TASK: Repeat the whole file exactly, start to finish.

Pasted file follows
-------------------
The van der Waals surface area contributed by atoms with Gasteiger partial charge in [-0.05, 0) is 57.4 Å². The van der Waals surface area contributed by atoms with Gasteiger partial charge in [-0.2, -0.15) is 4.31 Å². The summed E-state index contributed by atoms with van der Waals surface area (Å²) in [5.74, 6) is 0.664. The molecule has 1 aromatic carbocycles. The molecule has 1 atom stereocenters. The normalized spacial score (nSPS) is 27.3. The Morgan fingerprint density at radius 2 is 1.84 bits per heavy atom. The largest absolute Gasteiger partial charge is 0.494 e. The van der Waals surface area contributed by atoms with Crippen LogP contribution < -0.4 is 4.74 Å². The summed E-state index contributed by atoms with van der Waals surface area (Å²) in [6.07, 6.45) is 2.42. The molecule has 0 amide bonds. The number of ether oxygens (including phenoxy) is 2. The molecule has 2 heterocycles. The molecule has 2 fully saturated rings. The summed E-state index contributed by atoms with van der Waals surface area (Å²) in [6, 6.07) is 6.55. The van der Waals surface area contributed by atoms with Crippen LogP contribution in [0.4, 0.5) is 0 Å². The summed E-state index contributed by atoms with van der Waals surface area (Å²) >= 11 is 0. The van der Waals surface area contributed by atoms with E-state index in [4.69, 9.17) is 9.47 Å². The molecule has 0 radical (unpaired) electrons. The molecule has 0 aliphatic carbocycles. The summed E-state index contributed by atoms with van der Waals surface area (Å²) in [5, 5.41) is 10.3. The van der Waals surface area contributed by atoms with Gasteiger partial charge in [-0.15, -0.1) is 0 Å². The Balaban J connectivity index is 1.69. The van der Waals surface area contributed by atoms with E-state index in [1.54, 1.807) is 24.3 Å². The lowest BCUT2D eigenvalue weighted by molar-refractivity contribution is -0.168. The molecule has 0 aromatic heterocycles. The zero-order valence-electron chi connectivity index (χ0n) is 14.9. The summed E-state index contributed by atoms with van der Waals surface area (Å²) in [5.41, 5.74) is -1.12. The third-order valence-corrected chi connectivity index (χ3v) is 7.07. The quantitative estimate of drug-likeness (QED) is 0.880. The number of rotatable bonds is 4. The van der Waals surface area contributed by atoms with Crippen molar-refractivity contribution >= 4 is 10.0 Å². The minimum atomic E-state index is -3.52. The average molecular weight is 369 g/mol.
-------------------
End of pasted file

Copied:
The van der Waals surface area contributed by atoms with Gasteiger partial charge in [-0.05, 0) is 57.4 Å². The van der Waals surface area contributed by atoms with Gasteiger partial charge in [-0.2, -0.15) is 4.31 Å². The summed E-state index contributed by atoms with van der Waals surface area (Å²) in [5.74, 6) is 0.664. The molecule has 1 aromatic carbocycles. The molecule has 1 atom stereocenters. The normalized spacial score (nSPS) is 27.3. The Morgan fingerprint density at radius 2 is 1.84 bits per heavy atom. The largest absolute Gasteiger partial charge is 0.494 e. The van der Waals surface area contributed by atoms with Crippen LogP contribution < -0.4 is 4.74 Å². The summed E-state index contributed by atoms with van der Waals surface area (Å²) in [6.07, 6.45) is 2.42. The molecule has 0 amide bonds. The number of ether oxygens (including phenoxy) is 2. The molecule has 2 heterocycles. The molecule has 2 fully saturated rings. The summed E-state index contributed by atoms with van der Waals surface area (Å²) in [6, 6.07) is 6.55. The van der Waals surface area contributed by atoms with Crippen LogP contribution in [0.4, 0.5) is 0 Å². The summed E-state index contributed by atoms with van der Waals surface area (Å²) >= 11 is 0. The van der Waals surface area contributed by atoms with E-state index in [4.69, 9.17) is 9.47 Å². The molecule has 0 radical (unpaired) electrons. The molecule has 0 aliphatic carbocycles. The summed E-state index contributed by atoms with van der Waals surface area (Å²) in [5, 5.41) is 10.3. The van der Waals surface area contributed by atoms with Gasteiger partial charge in [-0.15, -0.1) is 0 Å². The Balaban J connectivity index is 1.69. The van der Waals surface area contributed by atoms with E-state index in [1.54, 1.807) is 24.3 Å². The lowest BCUT2D eigenvalue weighted by molar-refractivity contribution is -0.168. The molecule has 0 aromatic heterocycles. The zero-order valence-electron chi connectivity index (χ0n) is 14.9. The summed E-state index contributed by atoms with van der Waals surface area (Å²) in [5.41, 5.74) is -1.12. The third-order valence-corrected chi connectivity index (χ3v) is 7.07. The quantitative estimate of drug-likeness (QED) is 0.880. The number of rotatable bonds is 4. The van der Waals surface area contributed by atoms with Crippen molar-refractivity contribution >= 4 is 10.0 Å². The minimum atomic E-state index is -3.52. The average molecular weight is 369 g/mol.